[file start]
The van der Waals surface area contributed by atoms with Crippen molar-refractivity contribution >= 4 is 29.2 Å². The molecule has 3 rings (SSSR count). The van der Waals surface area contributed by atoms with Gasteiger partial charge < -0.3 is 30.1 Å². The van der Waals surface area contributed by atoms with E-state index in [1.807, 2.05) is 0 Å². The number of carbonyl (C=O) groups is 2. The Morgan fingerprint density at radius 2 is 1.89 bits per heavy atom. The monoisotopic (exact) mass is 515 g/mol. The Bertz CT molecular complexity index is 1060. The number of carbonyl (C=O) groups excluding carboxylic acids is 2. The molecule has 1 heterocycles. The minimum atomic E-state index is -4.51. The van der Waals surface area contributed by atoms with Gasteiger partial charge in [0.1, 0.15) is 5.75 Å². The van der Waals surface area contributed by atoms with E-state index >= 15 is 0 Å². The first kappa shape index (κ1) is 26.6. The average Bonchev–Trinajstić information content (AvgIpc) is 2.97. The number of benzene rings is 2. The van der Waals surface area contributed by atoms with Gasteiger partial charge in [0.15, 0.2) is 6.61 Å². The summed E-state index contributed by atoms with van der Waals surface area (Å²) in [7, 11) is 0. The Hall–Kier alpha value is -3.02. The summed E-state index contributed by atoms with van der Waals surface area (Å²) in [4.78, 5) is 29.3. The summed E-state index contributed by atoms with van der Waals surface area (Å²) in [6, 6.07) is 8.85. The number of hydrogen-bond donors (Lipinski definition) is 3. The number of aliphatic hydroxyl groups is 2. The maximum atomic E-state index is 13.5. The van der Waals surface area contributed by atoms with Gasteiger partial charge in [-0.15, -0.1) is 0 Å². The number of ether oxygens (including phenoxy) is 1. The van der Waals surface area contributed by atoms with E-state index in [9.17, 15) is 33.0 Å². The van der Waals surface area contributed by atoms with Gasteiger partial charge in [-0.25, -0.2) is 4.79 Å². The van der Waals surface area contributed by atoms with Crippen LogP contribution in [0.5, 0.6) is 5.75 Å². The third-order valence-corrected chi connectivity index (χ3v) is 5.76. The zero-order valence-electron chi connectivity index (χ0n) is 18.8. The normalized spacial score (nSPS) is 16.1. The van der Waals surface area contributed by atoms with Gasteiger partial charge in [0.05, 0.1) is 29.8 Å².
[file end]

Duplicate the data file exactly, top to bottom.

The van der Waals surface area contributed by atoms with Crippen molar-refractivity contribution >= 4 is 29.2 Å². The molecule has 3 rings (SSSR count). The van der Waals surface area contributed by atoms with Gasteiger partial charge < -0.3 is 30.1 Å². The van der Waals surface area contributed by atoms with E-state index in [1.807, 2.05) is 0 Å². The number of carbonyl (C=O) groups is 2. The Morgan fingerprint density at radius 2 is 1.89 bits per heavy atom. The monoisotopic (exact) mass is 515 g/mol. The Bertz CT molecular complexity index is 1060. The number of carbonyl (C=O) groups excluding carboxylic acids is 2. The molecule has 1 heterocycles. The minimum atomic E-state index is -4.51. The van der Waals surface area contributed by atoms with Gasteiger partial charge in [0.1, 0.15) is 5.75 Å². The van der Waals surface area contributed by atoms with E-state index >= 15 is 0 Å². The first kappa shape index (κ1) is 26.6. The average Bonchev–Trinajstić information content (AvgIpc) is 2.97. The number of benzene rings is 2. The van der Waals surface area contributed by atoms with Gasteiger partial charge in [0.15, 0.2) is 6.61 Å². The summed E-state index contributed by atoms with van der Waals surface area (Å²) in [7, 11) is 0. The Hall–Kier alpha value is -3.02. The summed E-state index contributed by atoms with van der Waals surface area (Å²) in [4.78, 5) is 29.3. The summed E-state index contributed by atoms with van der Waals surface area (Å²) in [6, 6.07) is 8.85. The number of hydrogen-bond donors (Lipinski definition) is 3. The number of aliphatic hydroxyl groups is 2. The maximum atomic E-state index is 13.5. The van der Waals surface area contributed by atoms with Gasteiger partial charge in [-0.15, -0.1) is 0 Å². The number of ether oxygens (including phenoxy) is 1. The van der Waals surface area contributed by atoms with E-state index in [9.17, 15) is 33.0 Å². The van der Waals surface area contributed by atoms with Gasteiger partial charge in [-0.25, -0.2) is 4.79 Å². The van der Waals surface area contributed by atoms with Crippen LogP contribution in [0.5, 0.6) is 5.75 Å². The third-order valence-corrected chi connectivity index (χ3v) is 5.76. The zero-order valence-electron chi connectivity index (χ0n) is 18.8. The normalized spacial score (nSPS) is 16.1. The van der Waals surface area contributed by atoms with Gasteiger partial charge in [0.05, 0.1) is 29.8 Å².